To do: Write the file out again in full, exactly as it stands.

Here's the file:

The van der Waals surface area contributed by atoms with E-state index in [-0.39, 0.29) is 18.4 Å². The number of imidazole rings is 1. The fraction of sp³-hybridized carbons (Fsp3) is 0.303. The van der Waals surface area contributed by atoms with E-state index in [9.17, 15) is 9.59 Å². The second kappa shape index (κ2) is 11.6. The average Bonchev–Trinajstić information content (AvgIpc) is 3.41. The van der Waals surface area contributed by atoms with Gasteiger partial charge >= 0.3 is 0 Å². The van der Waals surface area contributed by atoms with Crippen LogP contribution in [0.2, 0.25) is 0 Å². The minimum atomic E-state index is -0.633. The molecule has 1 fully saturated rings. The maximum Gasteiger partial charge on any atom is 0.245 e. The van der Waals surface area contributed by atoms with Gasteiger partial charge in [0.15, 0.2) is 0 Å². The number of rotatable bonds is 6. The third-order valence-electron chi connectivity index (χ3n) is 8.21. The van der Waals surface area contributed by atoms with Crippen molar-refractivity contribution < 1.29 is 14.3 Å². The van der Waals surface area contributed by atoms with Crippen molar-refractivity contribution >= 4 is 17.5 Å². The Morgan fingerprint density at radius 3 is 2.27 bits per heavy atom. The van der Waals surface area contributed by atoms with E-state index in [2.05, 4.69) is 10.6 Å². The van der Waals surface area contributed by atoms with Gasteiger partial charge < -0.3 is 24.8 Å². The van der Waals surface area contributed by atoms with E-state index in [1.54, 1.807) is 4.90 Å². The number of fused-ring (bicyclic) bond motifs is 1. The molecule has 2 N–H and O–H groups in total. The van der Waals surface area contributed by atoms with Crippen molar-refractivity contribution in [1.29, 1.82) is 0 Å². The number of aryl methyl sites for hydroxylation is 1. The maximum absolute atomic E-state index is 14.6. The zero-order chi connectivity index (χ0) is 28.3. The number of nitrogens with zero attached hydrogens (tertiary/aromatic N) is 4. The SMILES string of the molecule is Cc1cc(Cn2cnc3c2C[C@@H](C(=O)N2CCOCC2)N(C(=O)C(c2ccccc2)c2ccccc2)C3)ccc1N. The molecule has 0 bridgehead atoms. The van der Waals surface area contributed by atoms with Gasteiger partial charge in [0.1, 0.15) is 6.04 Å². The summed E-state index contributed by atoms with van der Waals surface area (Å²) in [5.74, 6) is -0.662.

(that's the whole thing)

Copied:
The van der Waals surface area contributed by atoms with E-state index in [-0.39, 0.29) is 18.4 Å². The number of imidazole rings is 1. The fraction of sp³-hybridized carbons (Fsp3) is 0.303. The van der Waals surface area contributed by atoms with E-state index in [9.17, 15) is 9.59 Å². The second kappa shape index (κ2) is 11.6. The average Bonchev–Trinajstić information content (AvgIpc) is 3.41. The van der Waals surface area contributed by atoms with Gasteiger partial charge >= 0.3 is 0 Å². The van der Waals surface area contributed by atoms with Crippen LogP contribution in [0.2, 0.25) is 0 Å². The minimum atomic E-state index is -0.633. The molecule has 1 fully saturated rings. The maximum Gasteiger partial charge on any atom is 0.245 e. The van der Waals surface area contributed by atoms with Gasteiger partial charge in [0.15, 0.2) is 0 Å². The number of rotatable bonds is 6. The third-order valence-electron chi connectivity index (χ3n) is 8.21. The van der Waals surface area contributed by atoms with Crippen molar-refractivity contribution < 1.29 is 14.3 Å². The van der Waals surface area contributed by atoms with Crippen molar-refractivity contribution >= 4 is 17.5 Å². The Morgan fingerprint density at radius 3 is 2.27 bits per heavy atom. The van der Waals surface area contributed by atoms with E-state index in [2.05, 4.69) is 10.6 Å². The van der Waals surface area contributed by atoms with Gasteiger partial charge < -0.3 is 24.8 Å². The van der Waals surface area contributed by atoms with E-state index in [1.54, 1.807) is 4.90 Å². The number of fused-ring (bicyclic) bond motifs is 1. The molecule has 2 N–H and O–H groups in total. The van der Waals surface area contributed by atoms with Crippen molar-refractivity contribution in [1.29, 1.82) is 0 Å². The number of aryl methyl sites for hydroxylation is 1. The maximum absolute atomic E-state index is 14.6. The zero-order chi connectivity index (χ0) is 28.3. The number of nitrogens with zero attached hydrogens (tertiary/aromatic N) is 4. The SMILES string of the molecule is Cc1cc(Cn2cnc3c2C[C@@H](C(=O)N2CCOCC2)N(C(=O)C(c2ccccc2)c2ccccc2)C3)ccc1N. The molecule has 0 bridgehead atoms. The van der Waals surface area contributed by atoms with Gasteiger partial charge in [0.1, 0.15) is 6.04 Å². The summed E-state index contributed by atoms with van der Waals surface area (Å²) in [5.74, 6) is -0.662.